Systems engineering is a cross-functional methodology created specifically to manage all of the “pieces” of complex projects and products—specifications, designs, and analyses; verifications and validations; hardware and software; data and personnel; procedures and operations; and manufacturing facilities, production systems, and industrial engineering, to name a few. This methodology is a comprehensive and holistic approach to develop, deliver, and support optimum product solutions. At its core, it defines and associates requirements to functions, functions to logical representations, and logical representations to physical designs—providing an architectural framework for the downstream physical implementation of all the systems associated with the product, including manufacturing, support, and ultimately recycling.

As an interdisciplinary field of engineering, systems engineering focuses on how complex engineering projects and their associated deliverables (i.e., products) should be designed and managed over their lifecycles. Beginning at Bell Labs in the 1940s, systems engineering was developed to address the difficulty of designing complex systems, where the properties of the system might differ greatly from the sum of the properties of its parts. The discipline has notably been adopted in aerospace and defense.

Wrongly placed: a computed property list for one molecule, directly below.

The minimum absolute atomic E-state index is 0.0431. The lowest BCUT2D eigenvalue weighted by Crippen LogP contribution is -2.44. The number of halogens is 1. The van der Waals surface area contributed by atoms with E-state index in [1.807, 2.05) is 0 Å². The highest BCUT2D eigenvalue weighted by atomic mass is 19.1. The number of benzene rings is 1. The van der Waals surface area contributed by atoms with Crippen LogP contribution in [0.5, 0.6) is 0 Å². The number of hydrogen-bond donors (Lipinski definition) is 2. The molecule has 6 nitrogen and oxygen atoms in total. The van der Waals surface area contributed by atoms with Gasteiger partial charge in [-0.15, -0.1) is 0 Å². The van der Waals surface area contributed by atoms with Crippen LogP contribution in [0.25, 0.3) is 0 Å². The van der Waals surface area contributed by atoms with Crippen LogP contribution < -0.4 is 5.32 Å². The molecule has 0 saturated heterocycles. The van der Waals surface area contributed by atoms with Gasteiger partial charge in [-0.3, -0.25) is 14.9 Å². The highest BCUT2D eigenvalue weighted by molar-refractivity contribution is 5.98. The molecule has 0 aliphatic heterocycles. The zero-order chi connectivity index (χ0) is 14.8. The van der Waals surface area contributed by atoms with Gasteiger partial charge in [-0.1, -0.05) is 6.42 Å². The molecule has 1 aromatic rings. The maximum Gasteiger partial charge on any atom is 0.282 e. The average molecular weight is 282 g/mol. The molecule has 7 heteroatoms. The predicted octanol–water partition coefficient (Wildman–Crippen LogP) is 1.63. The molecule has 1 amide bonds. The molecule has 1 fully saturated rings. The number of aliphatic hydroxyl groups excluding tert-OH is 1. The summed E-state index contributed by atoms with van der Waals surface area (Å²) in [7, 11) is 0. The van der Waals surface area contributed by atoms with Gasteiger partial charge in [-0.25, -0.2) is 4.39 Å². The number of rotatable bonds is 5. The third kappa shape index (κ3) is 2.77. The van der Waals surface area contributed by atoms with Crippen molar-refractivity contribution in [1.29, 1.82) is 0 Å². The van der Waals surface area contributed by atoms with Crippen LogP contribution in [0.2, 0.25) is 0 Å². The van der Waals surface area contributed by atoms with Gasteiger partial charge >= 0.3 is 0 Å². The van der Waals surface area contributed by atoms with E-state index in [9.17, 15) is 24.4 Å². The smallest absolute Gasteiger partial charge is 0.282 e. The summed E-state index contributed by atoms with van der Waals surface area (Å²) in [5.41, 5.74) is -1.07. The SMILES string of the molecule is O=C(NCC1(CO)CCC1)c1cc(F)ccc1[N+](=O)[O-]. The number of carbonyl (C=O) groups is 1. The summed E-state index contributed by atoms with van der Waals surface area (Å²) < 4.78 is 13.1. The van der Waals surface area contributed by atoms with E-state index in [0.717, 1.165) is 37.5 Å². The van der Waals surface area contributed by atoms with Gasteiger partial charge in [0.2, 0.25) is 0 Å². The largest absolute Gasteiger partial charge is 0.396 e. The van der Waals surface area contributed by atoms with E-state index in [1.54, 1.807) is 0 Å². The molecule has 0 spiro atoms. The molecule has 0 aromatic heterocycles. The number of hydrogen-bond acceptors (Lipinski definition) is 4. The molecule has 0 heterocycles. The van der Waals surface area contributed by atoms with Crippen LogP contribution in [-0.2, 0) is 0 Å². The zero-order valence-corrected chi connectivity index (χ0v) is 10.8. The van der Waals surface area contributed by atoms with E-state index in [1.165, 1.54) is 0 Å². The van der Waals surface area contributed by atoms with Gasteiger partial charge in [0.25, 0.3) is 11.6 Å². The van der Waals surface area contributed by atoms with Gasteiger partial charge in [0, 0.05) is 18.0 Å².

The International Council on Systems Engineering (INCOSE) is a professional society, created to address the need for improvements in systems engineering practices and education. Since about 2000, INCOSE has championed the development of SysML. Since 2007, they have promoted model-based systems engineering (MBSE) as part of their 2020 vision for systems engineering.